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Jade: Culturally Significant, Spiritually Priceless

Ila Bonczek
Ila lives in the Garden State with her family and four chickens. She has been growing produce and perennials for 20 years, and recommends gardening for food and fun, but not for fortune.
Published: July 3, 2021
Dragon sculpture made of jade, a precious gem that has been prized for centuries in Chinese culture. (Image: Jennifer Gergen via Flickr CC By 2.0)

Jade, as valuable as gold in Chinese culture, is precious not only for its aesthetic beauty. It possesses many unusual characteristics that give it great cultural and spiritual value. (玉 jade), is one of the oldest characters in the Chinese language; originating as a pictograph in 2950 BC depicting three pieces of jade strung together. It is distinguished from the character wang (王, king) with a single dot. 

Geologically, jade is a metamorphic rock that is classified into two types: soft jade (nephrite), and hard jade (jadeite). Until the Qing Dynasty (1271-1368), when jadeite began to be imported from Burma, China had only nephrite. Thus, soft jade is considered to be the traditional Chinese gemstone. Jade can come in a range of colors, from greens, to whites, reds, and yellows, though green is the most common and favored color. Nephrite in the white shades is also known as “mutton fat,” and is highly prized.

Mythically, jade is a magical stone sent from Heaven. More than one story relates a fantastic origin for jade, and people of many cultures regard it as having mystical powers. In one story, jade was created when northern tribes invaded China. Dragons’ tears for those slain fell to the ground and became the precious stone. Another legend holds jade to be crystalized moonlight. 

Regardless of its origin, jade is believed to have an abundance of amazing powers. Many attest to its protective and healing capacity. There have been numerous incidents where people wearing jade bangles were saved from a serious illness or accident when their bangle broke at the critical moment. 

Western Zhou jade cicada. Objects of this type would be placed in the mouth of the deceased and are often found in tombs of the Han dynasty. The life cycle of the cicada represents the universal cycle of life, death, and rebirth. (Image: Gary Todd via Flickr CC0 1.0)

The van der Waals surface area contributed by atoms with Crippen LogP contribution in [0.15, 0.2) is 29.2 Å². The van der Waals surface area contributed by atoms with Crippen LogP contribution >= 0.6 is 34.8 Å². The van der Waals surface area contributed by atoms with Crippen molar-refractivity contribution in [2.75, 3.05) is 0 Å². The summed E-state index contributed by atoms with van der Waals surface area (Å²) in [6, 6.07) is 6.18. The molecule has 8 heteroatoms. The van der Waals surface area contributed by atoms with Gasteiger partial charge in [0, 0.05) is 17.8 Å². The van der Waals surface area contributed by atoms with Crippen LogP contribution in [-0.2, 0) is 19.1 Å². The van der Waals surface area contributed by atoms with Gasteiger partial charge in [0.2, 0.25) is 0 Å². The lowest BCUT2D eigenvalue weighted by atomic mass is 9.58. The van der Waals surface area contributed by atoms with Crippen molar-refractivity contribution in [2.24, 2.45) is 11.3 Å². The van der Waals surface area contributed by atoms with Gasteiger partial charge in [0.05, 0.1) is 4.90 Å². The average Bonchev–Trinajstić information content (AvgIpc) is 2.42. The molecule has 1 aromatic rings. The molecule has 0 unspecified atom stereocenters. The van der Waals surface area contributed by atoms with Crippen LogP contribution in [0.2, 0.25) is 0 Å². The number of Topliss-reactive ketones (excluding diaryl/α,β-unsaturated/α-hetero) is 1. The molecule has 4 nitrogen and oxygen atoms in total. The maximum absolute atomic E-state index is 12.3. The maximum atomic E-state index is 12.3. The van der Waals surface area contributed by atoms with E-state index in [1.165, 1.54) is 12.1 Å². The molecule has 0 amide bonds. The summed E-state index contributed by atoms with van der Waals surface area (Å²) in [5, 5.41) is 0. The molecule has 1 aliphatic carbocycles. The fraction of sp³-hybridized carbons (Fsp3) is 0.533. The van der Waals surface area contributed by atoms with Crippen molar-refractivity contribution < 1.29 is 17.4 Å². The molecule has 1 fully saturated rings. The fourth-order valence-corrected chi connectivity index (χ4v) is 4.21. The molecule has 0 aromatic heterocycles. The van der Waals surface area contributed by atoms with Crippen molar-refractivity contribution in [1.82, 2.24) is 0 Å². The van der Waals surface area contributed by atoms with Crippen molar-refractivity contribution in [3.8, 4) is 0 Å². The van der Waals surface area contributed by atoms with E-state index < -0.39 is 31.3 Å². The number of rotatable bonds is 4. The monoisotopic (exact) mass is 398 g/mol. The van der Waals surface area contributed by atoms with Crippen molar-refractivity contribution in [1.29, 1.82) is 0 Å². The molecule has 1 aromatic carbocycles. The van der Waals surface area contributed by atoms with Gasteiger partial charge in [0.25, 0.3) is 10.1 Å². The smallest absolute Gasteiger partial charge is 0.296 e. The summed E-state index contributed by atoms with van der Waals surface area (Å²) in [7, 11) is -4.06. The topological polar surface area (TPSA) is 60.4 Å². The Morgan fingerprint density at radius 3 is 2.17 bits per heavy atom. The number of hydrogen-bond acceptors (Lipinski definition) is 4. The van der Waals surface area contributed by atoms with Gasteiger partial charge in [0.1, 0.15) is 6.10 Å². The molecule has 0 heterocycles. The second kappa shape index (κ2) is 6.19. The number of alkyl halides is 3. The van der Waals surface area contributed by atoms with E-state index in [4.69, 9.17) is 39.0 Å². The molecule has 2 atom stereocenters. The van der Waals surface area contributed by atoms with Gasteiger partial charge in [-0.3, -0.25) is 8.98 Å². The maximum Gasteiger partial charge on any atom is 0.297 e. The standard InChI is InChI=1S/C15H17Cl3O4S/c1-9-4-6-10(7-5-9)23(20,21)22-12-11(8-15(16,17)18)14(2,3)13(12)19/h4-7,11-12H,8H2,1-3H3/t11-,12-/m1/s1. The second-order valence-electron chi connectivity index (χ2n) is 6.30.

Belief in the stone’s ability to preserve life was so strong that it was often used in burials. One ancient prince, Liu Sheng, was buried in a suit fashioned entirely of small jade plates sewn together with gold thread. Less extravagant mourners used tongue amulets or other small jade carvings to protect the body from decomposition. In order to prolong life, some would ingest powdered jade mixed with water. Taken just before death, it was believed to slow the body’s decomposition.

Amulets, pendants, and statuettes are common uses today, but jade was once used for a variety of practical purposes, being carved into everything from tools, to vessels, to musical instruments. In fact, jade is unique in its musical properties. 

There is an old gemological saying “If you take a hammer and hit a diamond, the diamond will shatter into a dozen pieces. Hit a piece of quartz and it’ll split in two. However, if you hit a piece of jade, it’ll ring like a bell!” Melodically resonant jade has been used to make chimes, xylophones, flutes and gongs, which produce “heavenly” tones. 

Spiritual qualities

Jade’s mystical properties are surpassed only by its spiritual endowments. All humanity is guided by a moral compass, helping us to live by way of virtue. As Confucius points out, de (德 virtue) is represented in many aspects of this worthy gem. 

“The wise have likened jade to virtue. For them, its polish and brilliancy represent the whole of purity; its perfect compactness and extreme hardness represent the sureness of intelligence; its angles, which do not cut, although they seem sharp, represent justice; the pure and prolonged sound, which it gives forth when one strikes it, represents music.

“Its color represents loyalty; its interior flaws, always showing themselves through the transparency, call to mind sincerity; its iridescent brightness represents heaven; its admirable substance, born of mountain and of water, represents the earth. Used alone without ornamentation it represents chastity. The price that the entire world attaches to it represents the truth.” (Book of Rites)

The symbol of yin and yang represents harmony of the two forces in the universe. (Image: Susan Ackeridge via Flickr CC BY 2.0)

In the Chinese theory of the Five Elements, all natural substances have a life force, or chi, that flows through and among them. Because jade is of the Earth, but possesses a luminous quality like the sun and stars, it is considered to be a connection between Heaven and Earth. Ranging in color from green, to red, yellow, white, and black, jade could be said to encompass all of the five elements, as each element corresponds to one of these colors. A piece of jade that has more than one color is more valuable spiritually, as this enhances its auspicious qualities.

Since each of the colors also corresponds to a major internal organ and the emotions associated with it, jade can be considered beneficial to the health of the whole mind and body. 

Divided into light and dark, jade can also represent both the yin and yang energies of the cosmos. Lighter, more translucent jade is considered yin, and would have softer energy. Darker, more opaque jades would be considered yang, with a more powerful energy, enhancing the ability to overcome adversity.

From jewels to Feng Shui, jade can both bring joy and good fortune. A jade object placed in your home can strengthen your chi, or life force; while wearing jade can clear the body’s meridians, or energy channels, and protect one from harm. But as a living stone, jade should be used and seen. If it is tucked away its powerful energy can become weak.